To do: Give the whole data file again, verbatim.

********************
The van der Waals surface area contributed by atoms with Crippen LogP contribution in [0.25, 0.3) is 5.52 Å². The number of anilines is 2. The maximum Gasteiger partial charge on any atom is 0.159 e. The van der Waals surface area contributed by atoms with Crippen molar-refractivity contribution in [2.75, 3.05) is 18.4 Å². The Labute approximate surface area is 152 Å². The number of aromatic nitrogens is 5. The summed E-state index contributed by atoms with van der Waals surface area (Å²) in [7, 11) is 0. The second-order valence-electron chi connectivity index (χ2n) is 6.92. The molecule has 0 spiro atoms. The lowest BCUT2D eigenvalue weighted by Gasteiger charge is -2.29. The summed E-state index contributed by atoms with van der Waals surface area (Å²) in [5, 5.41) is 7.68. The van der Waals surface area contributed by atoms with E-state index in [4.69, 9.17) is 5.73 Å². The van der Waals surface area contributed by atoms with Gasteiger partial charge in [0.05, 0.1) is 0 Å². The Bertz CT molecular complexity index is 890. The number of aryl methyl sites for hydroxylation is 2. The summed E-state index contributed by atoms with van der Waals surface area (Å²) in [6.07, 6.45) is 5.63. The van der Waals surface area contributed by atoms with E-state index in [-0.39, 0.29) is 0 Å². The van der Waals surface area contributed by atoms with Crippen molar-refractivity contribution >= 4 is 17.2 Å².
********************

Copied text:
The van der Waals surface area contributed by atoms with Crippen LogP contribution in [0.25, 0.3) is 5.52 Å². The number of anilines is 2. The maximum Gasteiger partial charge on any atom is 0.159 e. The van der Waals surface area contributed by atoms with Crippen molar-refractivity contribution in [2.75, 3.05) is 18.4 Å². The Labute approximate surface area is 152 Å². The number of aromatic nitrogens is 5. The summed E-state index contributed by atoms with van der Waals surface area (Å²) in [7, 11) is 0. The second-order valence-electron chi connectivity index (χ2n) is 6.92. The molecule has 0 spiro atoms. The lowest BCUT2D eigenvalue weighted by Gasteiger charge is -2.29. The summed E-state index contributed by atoms with van der Waals surface area (Å²) in [5, 5.41) is 7.68. The van der Waals surface area contributed by atoms with E-state index in [4.69, 9.17) is 5.73 Å². The van der Waals surface area contributed by atoms with Gasteiger partial charge in [0.05, 0.1) is 0 Å². The Bertz CT molecular complexity index is 890. The number of aryl methyl sites for hydroxylation is 2. The summed E-state index contributed by atoms with van der Waals surface area (Å²) in [6.07, 6.45) is 5.63. The van der Waals surface area contributed by atoms with E-state index in [-0.39, 0.29) is 0 Å². The van der Waals surface area contributed by atoms with Crippen molar-refractivity contribution >= 4 is 17.2 Å².